Houthi Child Recruitment Survivors to Asharq Al-Awsat: We Were Lured by Money, Arms

Tuesday, 17 April, 2018 - 08:30 -

Houthi Child Recruitment Survivors to Asharq Al-Awsat: We Were Lured by Money, Arms

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Former child soldiers at a rehabilitation center in Yemen. (Asharq Al-Awsat)
Jeddah - Asmaa al-Ghaberi
The Iran-backed Houthi militias have found in Yemeni children an easy target to recruit new members, especially amid the poverty and state of ignorance in remote villages. Children were lured by money, sometimes drugs, to join their ranks.

They succeeded in recruiting several children, who never dreamed of being caught in the crossfire of battle. The recruitment of minors used to take place by the Houthis in secret, but recently, the militias’ Minister of youth Hassan Zeid announced that schools will be shut for a year and students will be taken to the battlefronts.

Director of the Wethaq Foundation for Civil Orientation Najib al-Saadi told Asharq Al-Awsat that 2,561 child recruitment cases were recorded in 2017.

“The numbers are in fact much greater than this,” he said. Estimates put the number of child members in Houthi ranks at over 12,000.

The Foundation is a Yemeni organizations aimed at rehabilitating child soldiers and others affected by the war. It is funded and overseen by the King Salman Humanitarian Aid and Relief Center.

Fear of everything

As Uday, 13, and his five friends were playing at a farm in his town of Habur Zulaymah, a stranger approached them under the pretense of making of a telephone call. He soon informed them that they could obtain weapons and a monthly salary if they join the Houthis.

Attracted by the idea, they followed him to a barracks, where they stayed for a week. The child grew scared and became even more so after he was taken to the battlefield along with several other children.

They were tasked with providing food and water to the fighters. Their crying did not soften the hearts of the militants, who ordered them to do as they were told.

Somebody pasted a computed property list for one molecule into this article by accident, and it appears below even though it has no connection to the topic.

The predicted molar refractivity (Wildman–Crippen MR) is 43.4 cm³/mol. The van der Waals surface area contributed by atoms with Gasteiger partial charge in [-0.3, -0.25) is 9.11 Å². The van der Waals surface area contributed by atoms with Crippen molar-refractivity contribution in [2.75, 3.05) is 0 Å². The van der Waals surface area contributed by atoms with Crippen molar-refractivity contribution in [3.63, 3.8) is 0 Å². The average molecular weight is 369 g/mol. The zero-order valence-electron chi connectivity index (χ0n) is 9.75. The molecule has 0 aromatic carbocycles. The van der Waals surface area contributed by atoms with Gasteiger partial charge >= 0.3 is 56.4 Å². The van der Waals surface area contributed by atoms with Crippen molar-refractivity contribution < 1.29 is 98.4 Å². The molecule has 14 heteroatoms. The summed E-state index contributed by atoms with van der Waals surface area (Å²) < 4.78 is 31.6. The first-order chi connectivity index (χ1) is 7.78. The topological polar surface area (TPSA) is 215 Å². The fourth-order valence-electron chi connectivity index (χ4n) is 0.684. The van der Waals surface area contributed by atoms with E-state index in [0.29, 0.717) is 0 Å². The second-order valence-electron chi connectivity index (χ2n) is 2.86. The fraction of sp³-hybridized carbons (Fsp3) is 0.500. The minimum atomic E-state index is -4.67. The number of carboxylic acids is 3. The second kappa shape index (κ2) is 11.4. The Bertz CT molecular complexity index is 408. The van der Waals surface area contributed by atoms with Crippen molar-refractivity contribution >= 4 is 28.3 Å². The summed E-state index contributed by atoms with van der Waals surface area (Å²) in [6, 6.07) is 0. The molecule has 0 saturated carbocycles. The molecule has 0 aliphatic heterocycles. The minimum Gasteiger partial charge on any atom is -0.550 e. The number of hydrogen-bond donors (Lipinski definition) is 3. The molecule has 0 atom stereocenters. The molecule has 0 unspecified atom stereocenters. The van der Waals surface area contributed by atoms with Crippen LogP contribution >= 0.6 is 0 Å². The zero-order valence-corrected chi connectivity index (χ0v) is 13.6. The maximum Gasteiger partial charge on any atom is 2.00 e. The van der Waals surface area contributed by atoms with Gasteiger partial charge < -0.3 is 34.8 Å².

Uday told Asharq Al-Awsat: “I was scared of everything, especially the adult fighters.”

“At one point, one of the children beside me was injured. He was soon treated, but another would take his place. This became a routine for an entire month.”

“I had my own automatic weapons. Even though I was happy with this possession, the fear that I would meet the same fate as my colleagues overcame everything else,” he added.

During one of many sleepless nights, a shell landed beside him. He and his bedmate were wounded by shrapnel. They were treated at a hospital and returned home. On his way home, he sold his weapon. Soon after, the Houthis came knocking on his door, demanding that he return the weapon or return to the battlefield.

Uday tried to escape, but failed. He was arrested and thrown in prison for a week. His uncle finally succeeded in freeing him, on condition that he return to the battlefield. He refused because he did not have a weapon. He was stricken with fear of punishment. He spent days on farms, unable to return home to his family.

The Houthis soon detained his uncle and Uday eventually fled to the city of Maarib.

His past still haunts him. His mind is unfocused and he has severe learning disabilities. The social and psychological rehabilitation process he underwent has helped him shed the crippling fear and dark thoughts prompted by the fighting. He has started to develop a sense of security.

Temptation of money and arms

When Nasser Mohammed Jashish, 14, asked permission from his father to spend a night out at a neighbor’s house in the al-Amran province, he never thought that it would be the beginning of months away from his family.